How To Plan For Your Arizona Divorce
Only you can decide for certain whether the marriage is over. But if you believe it is, then start planning for Arizona divorce proceedings.
Preparing a plan for your divorce does not make you cold-hearted or vindictive. On the contrary, divorce planning is necessary and the smart thing to do. Being caught unprepared can affect your finances, your future, and the relationship you have with your children. Divorce is not something to stumble through without direction, hoping for a favorable result. Very seldom do things work out for the best without substantial divorce preparation. Therefore, it is extremely important that you know how to plan for your divorce.
Ending a marriage can be very emotional, even more so when couples have young children. When facing separation, many spouses will admit that their marital problems have been brewing for a long time. No matter who files the petition, do plan for the legal process. Ask an experienced divorce attorney with Stewart Law Group to be your guide through each step of every legal proceeding. Obtaining specific advice can help you avoid pitfalls that could seriously damage your case.
5 Steps to Follow When Planning a Divorce in Arizona
Implement the following five steps and begin your divorce planning. Being prepared from outset to finish will serve you and your children well and help you obtain the best possible outcome.
Step 1. Gather Evidence
The first step in preparing for a divorce in Arizona involves gathering documents, records, pictures, account details, and other personal information. While you can, take full advantage of your presence in the marital home where family records are typically kept.
Be mindful how access to these things can change with the petition for dissolution filed and served. Do not assume that you can walk into the marital home to retrieve whatever you need or want, whenever you feel like doing so. Once the divorce action is pending in Arizona family court, it can be far more difficult for you to obtain access to property even though it is still legally yours.
Divorce Preliminary Injunction
The main reason for this is the preliminary injunction which is a statutory order prohibiting certain conduct. In Arizona, as with other states, a spouse is prohibited from doing certain things without obtaining a judicial order granting permission first or, alternatively, obtaining the other spouse’s consent. ARS § 25-315. What happens when a spouse violates the preliminary injunction? That party may be held in contempt of court! Furthermore, intentionally violating the preliminary injunction could paint that spouse in a poor light with the judge, making that spouse’s testimony less credible and the other spouse’s more credible. Take a few minutes to read Arizona’s preliminary injunction statute and then discuss how it might affect the case with your family law attorney.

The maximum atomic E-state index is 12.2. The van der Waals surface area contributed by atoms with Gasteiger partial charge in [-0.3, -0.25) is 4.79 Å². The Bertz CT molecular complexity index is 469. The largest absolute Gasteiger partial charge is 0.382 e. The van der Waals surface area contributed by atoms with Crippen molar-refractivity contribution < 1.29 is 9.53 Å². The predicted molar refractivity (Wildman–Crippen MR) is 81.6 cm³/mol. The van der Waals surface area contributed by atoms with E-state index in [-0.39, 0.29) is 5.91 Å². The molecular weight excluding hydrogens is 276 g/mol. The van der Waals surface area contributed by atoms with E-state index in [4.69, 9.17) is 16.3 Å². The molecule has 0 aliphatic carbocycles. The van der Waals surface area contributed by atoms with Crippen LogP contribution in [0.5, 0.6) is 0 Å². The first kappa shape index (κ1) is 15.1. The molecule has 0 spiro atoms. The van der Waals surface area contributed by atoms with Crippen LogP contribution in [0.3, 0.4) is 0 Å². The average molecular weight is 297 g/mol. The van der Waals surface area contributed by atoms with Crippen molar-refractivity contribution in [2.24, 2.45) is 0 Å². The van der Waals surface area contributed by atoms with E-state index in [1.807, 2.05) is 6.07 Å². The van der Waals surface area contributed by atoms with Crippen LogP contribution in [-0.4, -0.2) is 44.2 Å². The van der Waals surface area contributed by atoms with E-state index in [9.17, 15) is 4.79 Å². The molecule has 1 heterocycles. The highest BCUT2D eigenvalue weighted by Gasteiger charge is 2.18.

Orders of Protection
There is another important explanation for why obtaining access to property may be more difficult with the divorce pending (or even before). There may be a protective order in place to keep you away from your spouse. Restraining orders of protection are not uncommon in divorce and child custody cases. If there is an order of protection in effect, then talk to your attorney about getting access to the property, papers, and things that you need. A.R.S. § 13-3602.
With those concerns in mind, be thorough in gathering documents, records, files, photographs, and other relevant evidence that may be needed to prepare your case. Better to over-document information than miss something that turns out to be important later on. If you have to guess on the necessity of a particular file (for example, whether 10-year-old tax returns will be needed to prove or disprove historical income or lifestyle spending), then err on the side of over-documenting your position on the issue. Leave it to your attorney to sort through everything and determine what makes for the best evidence.